Algorithms don’t fail people, people do

The inequality in this year’s A-level results has been strongly linked to the performance of an algorithm – the statistical model that the government used to ‘automatically’ upgrade or downgrade results for pupils. While ministers will be called to question, for many it will be the cold, faceless, automated algorithm that is seen as the problem. We, as liberals, must be clear: the A-level disaster is not a programming error; algorithms merely reflect or even enhance the bias of their designers.

The Labour Party has said the A-level algorithm was ‘unlawful’, the FT has described how ‘the algorithm went wrong’ and clearly the process had massively unfair outcomes. Yet, this wasn’t data science gone rogue like Terminator’s Skynet or the ineffable AI in Ex Machina: this was a political choice reflecting political biases.

When the government’s advisory body got their Covid19 models ‘wrong’, it wasn’t because of algorithms but rather a lack of diversity  – both in thought and in demographics – within the advisory team. The algorithms and models weren’t ‘wrong’ and they certainly weren’t the reason for e.g. people of Bangladeshi origin being disproportionately affected by the disease – instead, the problem was in the inherent bias of a skewed group of designers.

In the case of this A-level algorithm, it made good statistical sense to include the historical performance of schools in the prediction model because that minimises the total error across all results – intuitively we know that pupils at exclusively funded Eton get more A* results than pupils at woefully under-resourced Scumbag College. And yet, it goes against every British and liberal value of fairness and equality of opportunity to downgrade the brightest lights from a poorer performing school as part of a mathematical rounding exercise.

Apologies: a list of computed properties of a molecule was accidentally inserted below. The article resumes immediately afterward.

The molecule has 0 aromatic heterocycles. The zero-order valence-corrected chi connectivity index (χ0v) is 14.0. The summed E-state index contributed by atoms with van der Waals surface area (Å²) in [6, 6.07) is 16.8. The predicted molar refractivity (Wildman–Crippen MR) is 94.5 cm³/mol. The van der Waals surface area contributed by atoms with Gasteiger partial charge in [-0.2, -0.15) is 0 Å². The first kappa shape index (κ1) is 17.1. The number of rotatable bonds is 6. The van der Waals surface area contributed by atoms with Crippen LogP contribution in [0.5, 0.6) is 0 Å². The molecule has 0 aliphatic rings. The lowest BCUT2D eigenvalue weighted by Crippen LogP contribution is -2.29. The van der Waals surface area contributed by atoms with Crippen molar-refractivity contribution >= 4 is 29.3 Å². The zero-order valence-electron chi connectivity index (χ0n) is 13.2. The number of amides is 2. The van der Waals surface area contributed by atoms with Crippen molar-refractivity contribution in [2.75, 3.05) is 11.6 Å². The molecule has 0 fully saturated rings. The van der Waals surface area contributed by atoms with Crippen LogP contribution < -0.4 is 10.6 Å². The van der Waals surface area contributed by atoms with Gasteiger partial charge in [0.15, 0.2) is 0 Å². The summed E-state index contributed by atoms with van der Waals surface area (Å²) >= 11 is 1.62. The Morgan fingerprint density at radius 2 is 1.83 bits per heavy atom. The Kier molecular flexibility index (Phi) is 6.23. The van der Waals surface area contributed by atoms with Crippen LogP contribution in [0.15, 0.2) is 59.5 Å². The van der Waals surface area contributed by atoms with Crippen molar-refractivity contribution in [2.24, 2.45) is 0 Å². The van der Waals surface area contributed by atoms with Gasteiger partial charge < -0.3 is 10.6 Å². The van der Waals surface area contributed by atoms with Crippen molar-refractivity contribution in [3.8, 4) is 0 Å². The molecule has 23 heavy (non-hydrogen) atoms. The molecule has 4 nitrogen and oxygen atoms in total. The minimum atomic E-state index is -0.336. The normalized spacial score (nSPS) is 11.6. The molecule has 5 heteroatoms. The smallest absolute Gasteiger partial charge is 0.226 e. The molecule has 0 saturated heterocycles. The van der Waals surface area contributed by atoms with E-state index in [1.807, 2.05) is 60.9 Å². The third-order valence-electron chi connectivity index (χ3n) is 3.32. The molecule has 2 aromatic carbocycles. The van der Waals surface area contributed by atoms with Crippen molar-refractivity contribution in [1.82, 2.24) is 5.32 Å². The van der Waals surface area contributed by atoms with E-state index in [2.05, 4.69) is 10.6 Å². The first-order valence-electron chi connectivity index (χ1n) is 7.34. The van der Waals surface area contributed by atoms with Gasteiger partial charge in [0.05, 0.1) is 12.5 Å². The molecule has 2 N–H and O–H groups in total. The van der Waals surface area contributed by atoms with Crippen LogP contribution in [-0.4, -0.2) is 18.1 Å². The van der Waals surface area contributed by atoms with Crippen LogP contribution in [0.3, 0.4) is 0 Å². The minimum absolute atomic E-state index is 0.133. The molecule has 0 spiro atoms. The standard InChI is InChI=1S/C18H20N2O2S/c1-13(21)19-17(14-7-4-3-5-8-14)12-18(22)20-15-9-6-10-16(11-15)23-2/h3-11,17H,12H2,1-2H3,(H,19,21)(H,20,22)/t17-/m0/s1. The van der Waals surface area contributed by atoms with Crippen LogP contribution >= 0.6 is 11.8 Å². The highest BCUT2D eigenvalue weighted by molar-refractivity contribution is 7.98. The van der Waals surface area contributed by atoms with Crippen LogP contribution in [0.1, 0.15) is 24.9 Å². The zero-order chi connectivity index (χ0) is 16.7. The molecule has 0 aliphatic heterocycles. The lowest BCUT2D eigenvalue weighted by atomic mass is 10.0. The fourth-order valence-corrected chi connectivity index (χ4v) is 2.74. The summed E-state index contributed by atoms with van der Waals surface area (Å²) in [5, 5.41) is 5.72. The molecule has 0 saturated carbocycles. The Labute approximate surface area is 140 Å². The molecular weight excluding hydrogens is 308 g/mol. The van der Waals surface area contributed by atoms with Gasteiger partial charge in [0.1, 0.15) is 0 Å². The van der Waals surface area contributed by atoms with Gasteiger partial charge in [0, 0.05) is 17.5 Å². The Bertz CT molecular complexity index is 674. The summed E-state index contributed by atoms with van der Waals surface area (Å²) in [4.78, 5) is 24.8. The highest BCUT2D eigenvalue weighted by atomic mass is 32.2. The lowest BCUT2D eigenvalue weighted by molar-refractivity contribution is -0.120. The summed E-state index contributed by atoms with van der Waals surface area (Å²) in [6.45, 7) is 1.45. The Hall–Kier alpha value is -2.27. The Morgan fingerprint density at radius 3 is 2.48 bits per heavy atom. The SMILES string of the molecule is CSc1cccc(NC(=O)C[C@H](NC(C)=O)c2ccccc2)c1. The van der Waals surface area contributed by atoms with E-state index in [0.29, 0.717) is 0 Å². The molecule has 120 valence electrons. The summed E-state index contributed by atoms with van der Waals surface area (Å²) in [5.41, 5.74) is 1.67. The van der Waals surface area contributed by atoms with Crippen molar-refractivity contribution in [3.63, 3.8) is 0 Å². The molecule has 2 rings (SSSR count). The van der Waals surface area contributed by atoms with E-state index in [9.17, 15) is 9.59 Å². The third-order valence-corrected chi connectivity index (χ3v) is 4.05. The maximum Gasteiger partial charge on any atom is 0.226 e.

Whether we are talking about the life and death of public health or the life-opportunities of our children, the issue isn’t whether algorithms ‘go wrong’ but whether we have fairness and diversity in the teams that build the algorithms – and the ministers signing them off.

The Education Secretary, Gavin Williamson, was warned as far back as July, about the problems with this process but decided to go ahead with it anyway. He also saw the forerunner of a u-turn from the Scottish government after similar accusations of unfairness yet still he backed the algorithm and its outcomes – and, in the case of small (mostly private school) classes, he supported not using the algorithm at all and having grade inflation for the privately educated.

This is not the fault of some cold, faceless bit of technology; this is a clear choice by those in power.

Top Tory advisor Dominic Cummings has spoken about how, in his experience, the Tories don’t care about poorer people or the NHS – did we see this in the A-level algorithm’s design? Is this what happened when Gavin Williamson approved an unfair and unequal outcome?

Perhaps a more pressing question is, will we spot it when it happens again? These biases and political decisions came to light for A-level results because they affected a very large and broad group of our children. Parents of all sorts, pointy-elbowed or otherwise, were acutely aware and raising merry hell. But what will happen when another algorithm, designed by a biased team and approved by a biased minister, negatively impacts a smaller or more hidden group?

Will we even know that the Home Office has designed an algorithm that is sending people to detention centres? Or that the DWP has an algorithm that is stopping benefits for a small group of wrongly suspected cheats? These things will likely go unnoticed by the public, silently approved by departmental ministers and an increasingly hollowed-out and subservient civil service.

We don’t need a ‘regulator for algorithms’ but we should have a regulator or ombudsman for each of our government’s increasingly illiberal ministries.


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